An objective guide to finding a great sailing school  

A Sailing School Is Only As Good As Its Instructors (2/2)

How to Judge a School (continued)

Finding out all of this information about a school can be more trouble than most students will put in, so here are a few tips that every student should follow to get a sense of a school's instructor pool:

  • Understand the reputation of the school relative to other schools in the area. Often, great instructors will gravitate to the most well-known schools for better pay and prestige
  • Call and ask the school where they find their instructors and how long they tend to stay. When the school representative begins to tout how much experience their instructors have, probe on whether or not instructors are ever asked to leave if they aren't well liked. Any long-standing school should occasionally have to replace its teachers.
  • Ask about the role of the instructor, preferably from an actual instructor instead of a scheduling or sales representative. Some schools hold their instructors accountable for the overall experience, whereas lesser schools will only require that their instructors teach the assigned material.

Talking to an Instructor Directly

If circumstances allow and you want a more interactive approach to selecting a teacher, spend a few minutes talking with your future instructor about the course. Along with deciding whether or not you like the person, you can figure out whether or not this instructor will run a great class. (teaching the material, instilling confidence, and providing inspiration).

As with any teacher, look for someone inviting and open to your questions. If the instructor takes the time to answer your questions thoughtfully and seems to have your interest in mind, then you're likely to be in for a treat when your class begins. Think about whether the instructor will fulfill all of his or her duties, including teaching the material, instilling confidence, and providing inspiration.

Warning Signs of Bad Instructors

In truth, bad instructors are few and far between in the world of sailing courses, but they certainly exist and can often spend years with a school before being asked to leave. Avoid the few bad eggs in the industry when choosing a school and scheduling classes.

Everyone at the school will know which instructors to avoid, and there is no shame in asking. When scheduling classes, get advice from the scheduler on which instructors might hurt your experience. Once you're assigned an instructor, ask anyone you can to make sure that you're not losing out.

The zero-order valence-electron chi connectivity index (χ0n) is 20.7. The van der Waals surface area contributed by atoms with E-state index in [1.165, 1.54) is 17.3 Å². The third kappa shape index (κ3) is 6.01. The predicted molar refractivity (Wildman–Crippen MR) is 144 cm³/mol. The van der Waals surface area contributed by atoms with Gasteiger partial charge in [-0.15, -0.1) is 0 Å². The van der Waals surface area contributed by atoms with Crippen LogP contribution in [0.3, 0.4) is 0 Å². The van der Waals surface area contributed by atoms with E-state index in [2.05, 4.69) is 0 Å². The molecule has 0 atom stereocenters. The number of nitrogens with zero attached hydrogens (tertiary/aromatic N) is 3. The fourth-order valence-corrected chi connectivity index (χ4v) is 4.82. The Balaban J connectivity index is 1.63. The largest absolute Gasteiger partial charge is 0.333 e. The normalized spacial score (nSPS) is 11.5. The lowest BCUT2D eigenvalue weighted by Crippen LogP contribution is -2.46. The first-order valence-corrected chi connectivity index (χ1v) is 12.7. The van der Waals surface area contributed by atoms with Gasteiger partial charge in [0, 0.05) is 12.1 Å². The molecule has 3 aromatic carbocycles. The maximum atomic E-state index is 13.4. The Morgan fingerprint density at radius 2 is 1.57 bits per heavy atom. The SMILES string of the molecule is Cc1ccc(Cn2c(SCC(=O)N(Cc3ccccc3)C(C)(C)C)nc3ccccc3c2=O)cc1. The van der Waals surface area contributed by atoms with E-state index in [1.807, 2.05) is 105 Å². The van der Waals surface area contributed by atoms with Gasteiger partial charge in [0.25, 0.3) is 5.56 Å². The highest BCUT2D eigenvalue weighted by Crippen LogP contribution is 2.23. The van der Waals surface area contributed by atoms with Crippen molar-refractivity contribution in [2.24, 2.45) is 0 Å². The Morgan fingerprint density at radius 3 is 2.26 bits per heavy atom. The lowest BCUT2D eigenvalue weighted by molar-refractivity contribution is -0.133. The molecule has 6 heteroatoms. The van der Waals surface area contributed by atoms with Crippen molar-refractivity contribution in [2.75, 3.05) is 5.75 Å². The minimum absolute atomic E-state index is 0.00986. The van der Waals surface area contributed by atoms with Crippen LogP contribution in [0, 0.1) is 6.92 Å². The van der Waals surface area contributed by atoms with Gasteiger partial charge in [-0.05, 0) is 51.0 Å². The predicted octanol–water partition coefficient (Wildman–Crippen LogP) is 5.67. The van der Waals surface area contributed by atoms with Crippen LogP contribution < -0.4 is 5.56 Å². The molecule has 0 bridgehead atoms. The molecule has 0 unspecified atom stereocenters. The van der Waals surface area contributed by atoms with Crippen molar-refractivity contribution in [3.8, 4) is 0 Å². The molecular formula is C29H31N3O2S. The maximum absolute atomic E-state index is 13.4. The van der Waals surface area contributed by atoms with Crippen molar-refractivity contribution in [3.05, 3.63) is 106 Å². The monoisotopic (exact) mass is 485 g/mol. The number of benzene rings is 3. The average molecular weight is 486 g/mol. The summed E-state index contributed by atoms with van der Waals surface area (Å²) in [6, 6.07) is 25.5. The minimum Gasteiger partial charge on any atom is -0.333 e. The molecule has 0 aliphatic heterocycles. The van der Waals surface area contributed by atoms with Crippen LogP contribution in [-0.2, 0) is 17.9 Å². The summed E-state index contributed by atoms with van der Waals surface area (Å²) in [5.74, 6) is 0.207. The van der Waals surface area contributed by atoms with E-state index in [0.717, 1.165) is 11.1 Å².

Bad instructors can fall short of student expectations for several reasons. They either don't communicate well, they think it is more important that students learn the material exactly than become comfortable with sailing, or they simply don't enjoy the act of teaching as much as others.

Be alert for the following warning signs when you're trying to learn more about your instructor:

  • Comments about confused students tends to be a red flag for instructors who haven't figured out how to explain complex concepts in simple, easy-to-understand terms.
  • Instructors who are reported to have trouble with certain kinds of students often are the type to make people feel nervous or under pressure when operating the boat, which seriously undermines the benefit of lessons.
  • Any instructor from whom nobody really loves to learn probably suffers from not loving to teach. Be wary of instructors who merely get lukewarm reviews from school employees, as they may love sailing but don't really care about the experience of their students.

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How to Find Sailing Schools to Consider -- Make sure to start yourself with a solid list of schools to compare before making a decision. The right school for you isn't always the easiest to find.

Typical Content for a US Sailing or ASA Beginner Sailing Course -- Know what your sailing course will entail in terms you can understand.

Best Locations for Your First Sailing School -- Basic facts about the four most prominent sailing areas in the United States.

The Right Length and Schedule for a Sailing School Course -- A discussion of the total course length needed to learn to sail and various course formats.

Every Body Counts: Class Size in Sailing Schools -- The facts about how a larger or smaller class is going to affect your experience in sailing school.

The Final Decision: There Can Be Only One -- A summary of the most important aspects of a sailing course and thoughts on how to make your choice.